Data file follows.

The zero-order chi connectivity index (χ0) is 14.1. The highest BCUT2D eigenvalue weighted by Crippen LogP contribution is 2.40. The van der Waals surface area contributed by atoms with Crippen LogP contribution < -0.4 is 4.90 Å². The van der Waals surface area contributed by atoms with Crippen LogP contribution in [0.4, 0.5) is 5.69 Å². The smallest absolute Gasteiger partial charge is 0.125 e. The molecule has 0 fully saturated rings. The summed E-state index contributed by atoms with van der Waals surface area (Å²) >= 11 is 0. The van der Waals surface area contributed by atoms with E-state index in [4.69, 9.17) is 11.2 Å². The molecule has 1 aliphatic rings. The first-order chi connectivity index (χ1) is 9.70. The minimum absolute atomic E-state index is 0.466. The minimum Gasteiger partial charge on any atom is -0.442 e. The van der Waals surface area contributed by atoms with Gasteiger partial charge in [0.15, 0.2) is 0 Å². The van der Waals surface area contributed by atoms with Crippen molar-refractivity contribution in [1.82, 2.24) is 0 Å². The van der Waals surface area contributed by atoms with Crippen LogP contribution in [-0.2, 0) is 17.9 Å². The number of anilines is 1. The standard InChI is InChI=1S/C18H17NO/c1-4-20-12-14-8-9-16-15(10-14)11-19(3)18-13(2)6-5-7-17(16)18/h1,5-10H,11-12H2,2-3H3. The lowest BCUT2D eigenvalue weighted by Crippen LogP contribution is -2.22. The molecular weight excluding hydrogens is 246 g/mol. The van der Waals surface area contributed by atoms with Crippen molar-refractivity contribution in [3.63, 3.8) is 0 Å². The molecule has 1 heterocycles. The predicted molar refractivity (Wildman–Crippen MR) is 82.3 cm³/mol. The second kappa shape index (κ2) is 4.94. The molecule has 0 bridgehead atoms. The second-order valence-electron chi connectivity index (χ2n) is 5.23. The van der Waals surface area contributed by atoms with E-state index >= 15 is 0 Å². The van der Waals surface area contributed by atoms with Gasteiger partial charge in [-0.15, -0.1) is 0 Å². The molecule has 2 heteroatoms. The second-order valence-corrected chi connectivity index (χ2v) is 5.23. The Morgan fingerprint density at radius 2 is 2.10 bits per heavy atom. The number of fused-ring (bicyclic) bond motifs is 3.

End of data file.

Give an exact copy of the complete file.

The zero-order chi connectivity index (χ0) is 14.1. The highest BCUT2D eigenvalue weighted by Crippen LogP contribution is 2.40. The van der Waals surface area contributed by atoms with Crippen LogP contribution < -0.4 is 4.90 Å². The van der Waals surface area contributed by atoms with Crippen LogP contribution in [0.4, 0.5) is 5.69 Å². The smallest absolute Gasteiger partial charge is 0.125 e. The molecule has 0 fully saturated rings. The summed E-state index contributed by atoms with van der Waals surface area (Å²) >= 11 is 0. The van der Waals surface area contributed by atoms with E-state index in [4.69, 9.17) is 11.2 Å². The molecule has 1 aliphatic rings. The first-order chi connectivity index (χ1) is 9.70. The minimum absolute atomic E-state index is 0.466. The minimum Gasteiger partial charge on any atom is -0.442 e. The van der Waals surface area contributed by atoms with Gasteiger partial charge in [0.15, 0.2) is 0 Å². The van der Waals surface area contributed by atoms with Crippen molar-refractivity contribution in [1.82, 2.24) is 0 Å². The van der Waals surface area contributed by atoms with Crippen LogP contribution in [-0.2, 0) is 17.9 Å². The number of anilines is 1. The standard InChI is InChI=1S/C18H17NO/c1-4-20-12-14-8-9-16-15(10-14)11-19(3)18-13(2)6-5-7-17(16)18/h1,5-10H,11-12H2,2-3H3. The lowest BCUT2D eigenvalue weighted by Crippen LogP contribution is -2.22. The molecular weight excluding hydrogens is 246 g/mol. The van der Waals surface area contributed by atoms with Crippen molar-refractivity contribution in [3.63, 3.8) is 0 Å². The molecule has 1 heterocycles. The predicted molar refractivity (Wildman–Crippen MR) is 82.3 cm³/mol. The second kappa shape index (κ2) is 4.94. The molecule has 0 bridgehead atoms. The second-order valence-electron chi connectivity index (χ2n) is 5.23. The van der Waals surface area contributed by atoms with E-state index >= 15 is 0 Å². The van der Waals surface area contributed by atoms with Gasteiger partial charge in [-0.15, -0.1) is 0 Å². The molecule has 2 heteroatoms. The second-order valence-corrected chi connectivity index (χ2v) is 5.23. The Morgan fingerprint density at radius 2 is 2.10 bits per heavy atom. The number of fused-ring (bicyclic) bond motifs is 3.